The 52% growth in app use in the last year has led to a 24% gain in digital media time spent.
The stat that is really eye-catching: 42% of all app time spent on smartphones occurs on someone's single most used app. And almost three out of every four minutes spent with apps is devoted a user's top four apps. Those figures crystallize just how difficult it is for new apps to gain a toehold on a smartphone owner's phone screen.
Facebook, not surprisingly, is the No. 1 app overall, in terms of time spent and audience size. The top apps across major mobile platforms are dominated by some combination of six brands: Facebook, Google, Apple, Yahoo, Amazon and eBay. They account for nine of the top 10 most used apps, 16 of the top 25, and 24 of the top 50.
More than one-third of all U.S. smartphone owners download at least one app per month. The total number of downloads is concentrated within a very small segment of smartphone users, with the top 7% owners accounting for nearly half of downloads in a given month. More than half (57%) of smartphone users overall access apps each day, while a smaller share of tablet users do so (26%).
The surge in app use means it now makes up the majority of digital media time spent, at 52%. Total mobile activity including mobile Web browsing, recently surpassed 60%, with desktop now accounts for the remaining 40%. At the same time, comScore said that despite the embrace of mobile, time spent on the desktop Web had still grown 1%.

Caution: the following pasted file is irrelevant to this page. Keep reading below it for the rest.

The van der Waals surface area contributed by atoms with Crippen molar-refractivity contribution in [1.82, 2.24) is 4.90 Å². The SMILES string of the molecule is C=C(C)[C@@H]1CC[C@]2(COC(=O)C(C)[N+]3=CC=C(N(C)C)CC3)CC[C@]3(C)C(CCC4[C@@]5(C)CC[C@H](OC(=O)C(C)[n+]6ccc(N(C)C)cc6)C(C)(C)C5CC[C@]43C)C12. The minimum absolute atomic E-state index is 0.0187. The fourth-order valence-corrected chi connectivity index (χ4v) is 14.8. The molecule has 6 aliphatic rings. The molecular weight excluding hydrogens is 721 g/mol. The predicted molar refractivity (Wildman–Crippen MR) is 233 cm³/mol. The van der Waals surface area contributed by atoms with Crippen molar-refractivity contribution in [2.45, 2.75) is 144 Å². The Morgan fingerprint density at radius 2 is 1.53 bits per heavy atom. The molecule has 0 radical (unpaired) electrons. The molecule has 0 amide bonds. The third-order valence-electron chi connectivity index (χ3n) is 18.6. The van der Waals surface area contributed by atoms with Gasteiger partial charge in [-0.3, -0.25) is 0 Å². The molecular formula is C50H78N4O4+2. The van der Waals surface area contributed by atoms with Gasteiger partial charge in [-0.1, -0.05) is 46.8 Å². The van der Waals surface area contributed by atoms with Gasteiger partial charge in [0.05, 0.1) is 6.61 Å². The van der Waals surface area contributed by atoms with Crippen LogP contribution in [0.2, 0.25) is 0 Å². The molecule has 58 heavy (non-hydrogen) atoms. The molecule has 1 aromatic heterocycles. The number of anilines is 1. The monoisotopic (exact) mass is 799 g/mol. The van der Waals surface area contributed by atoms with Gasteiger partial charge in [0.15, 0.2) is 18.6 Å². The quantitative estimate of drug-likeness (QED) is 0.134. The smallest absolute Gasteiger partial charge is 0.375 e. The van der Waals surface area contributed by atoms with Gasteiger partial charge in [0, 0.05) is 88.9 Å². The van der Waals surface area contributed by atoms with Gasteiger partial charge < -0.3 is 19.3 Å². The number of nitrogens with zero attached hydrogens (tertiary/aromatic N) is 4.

Nearly half the time spent in apps falls within just three categories: social networking, games and radio. “The strength of these categories highlights that mobile devices are more heavily used for entertainment and communication than their desktop counterparts,” noted the report.
iPhone users are more likely to spend more time with apps consuming media, with categories like news, radio, photos and social networking ranking high. Android users, by contrast, are more focused on utility apps like search and email as a result of the native presence of Google Search and Gmail.
Among other findings from the study:
*The median iPhone user earns $85,000 a year -- 40% more than their Android counterparts, at $61,000.
*Android is the biggest smartphone platform, with 83.8 million smartphone subscribers, compared to about 70 million with iPhones.
*iOS users skew younger than Android owners, with 43% between the ages of 18 and 34 versus 39% of Android users in that age range. The pattern extends to tablets, where 57% of iPad users are under 45, compared to 53% on Android tablets.